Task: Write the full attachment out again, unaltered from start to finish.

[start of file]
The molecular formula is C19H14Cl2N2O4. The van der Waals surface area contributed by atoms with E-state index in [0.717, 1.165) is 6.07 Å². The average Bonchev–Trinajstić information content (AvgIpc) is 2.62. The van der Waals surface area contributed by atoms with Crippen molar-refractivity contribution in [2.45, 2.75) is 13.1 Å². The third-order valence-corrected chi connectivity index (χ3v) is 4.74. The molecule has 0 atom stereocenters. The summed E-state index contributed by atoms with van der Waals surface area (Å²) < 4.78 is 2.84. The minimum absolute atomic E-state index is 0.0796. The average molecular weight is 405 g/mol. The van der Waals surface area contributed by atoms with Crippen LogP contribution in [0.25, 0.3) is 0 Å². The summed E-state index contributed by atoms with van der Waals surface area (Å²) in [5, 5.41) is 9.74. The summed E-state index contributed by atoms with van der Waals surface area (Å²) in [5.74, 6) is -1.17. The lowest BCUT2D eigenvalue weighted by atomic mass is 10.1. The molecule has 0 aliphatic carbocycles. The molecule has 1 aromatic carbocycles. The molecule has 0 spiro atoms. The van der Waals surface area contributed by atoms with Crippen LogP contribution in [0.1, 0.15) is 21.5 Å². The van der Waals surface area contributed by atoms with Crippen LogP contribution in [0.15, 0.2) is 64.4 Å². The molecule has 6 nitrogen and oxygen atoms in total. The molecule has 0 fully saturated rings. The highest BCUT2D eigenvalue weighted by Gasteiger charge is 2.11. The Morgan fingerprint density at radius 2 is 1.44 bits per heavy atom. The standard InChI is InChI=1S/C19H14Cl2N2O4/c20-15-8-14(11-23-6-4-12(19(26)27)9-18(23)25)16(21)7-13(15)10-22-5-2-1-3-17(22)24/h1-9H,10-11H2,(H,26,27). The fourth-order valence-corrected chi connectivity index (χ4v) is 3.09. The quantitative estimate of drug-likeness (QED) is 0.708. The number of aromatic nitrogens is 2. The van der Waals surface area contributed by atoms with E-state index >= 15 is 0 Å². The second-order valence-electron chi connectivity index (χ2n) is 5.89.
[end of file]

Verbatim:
The molecular formula is C19H14Cl2N2O4. The van der Waals surface area contributed by atoms with E-state index in [0.717, 1.165) is 6.07 Å². The average Bonchev–Trinajstić information content (AvgIpc) is 2.62. The van der Waals surface area contributed by atoms with Crippen molar-refractivity contribution in [2.45, 2.75) is 13.1 Å². The third-order valence-corrected chi connectivity index (χ3v) is 4.74. The molecule has 0 atom stereocenters. The summed E-state index contributed by atoms with van der Waals surface area (Å²) < 4.78 is 2.84. The minimum absolute atomic E-state index is 0.0796. The average molecular weight is 405 g/mol. The van der Waals surface area contributed by atoms with Crippen LogP contribution in [0.25, 0.3) is 0 Å². The summed E-state index contributed by atoms with van der Waals surface area (Å²) in [5, 5.41) is 9.74. The summed E-state index contributed by atoms with van der Waals surface area (Å²) in [5.74, 6) is -1.17. The lowest BCUT2D eigenvalue weighted by atomic mass is 10.1. The molecule has 0 aliphatic carbocycles. The molecule has 1 aromatic carbocycles. The molecule has 0 spiro atoms. The van der Waals surface area contributed by atoms with Crippen LogP contribution in [0.1, 0.15) is 21.5 Å². The van der Waals surface area contributed by atoms with Crippen LogP contribution in [0.15, 0.2) is 64.4 Å². The molecule has 6 nitrogen and oxygen atoms in total. The molecule has 0 fully saturated rings. The highest BCUT2D eigenvalue weighted by Gasteiger charge is 2.11. The Morgan fingerprint density at radius 2 is 1.44 bits per heavy atom. The standard InChI is InChI=1S/C19H14Cl2N2O4/c20-15-8-14(11-23-6-4-12(19(26)27)9-18(23)25)16(21)7-13(15)10-22-5-2-1-3-17(22)24/h1-9H,10-11H2,(H,26,27). The fourth-order valence-corrected chi connectivity index (χ4v) is 3.09. The quantitative estimate of drug-likeness (QED) is 0.708. The number of aromatic nitrogens is 2. The van der Waals surface area contributed by atoms with E-state index >= 15 is 0 Å². The second-order valence-electron chi connectivity index (χ2n) is 5.89.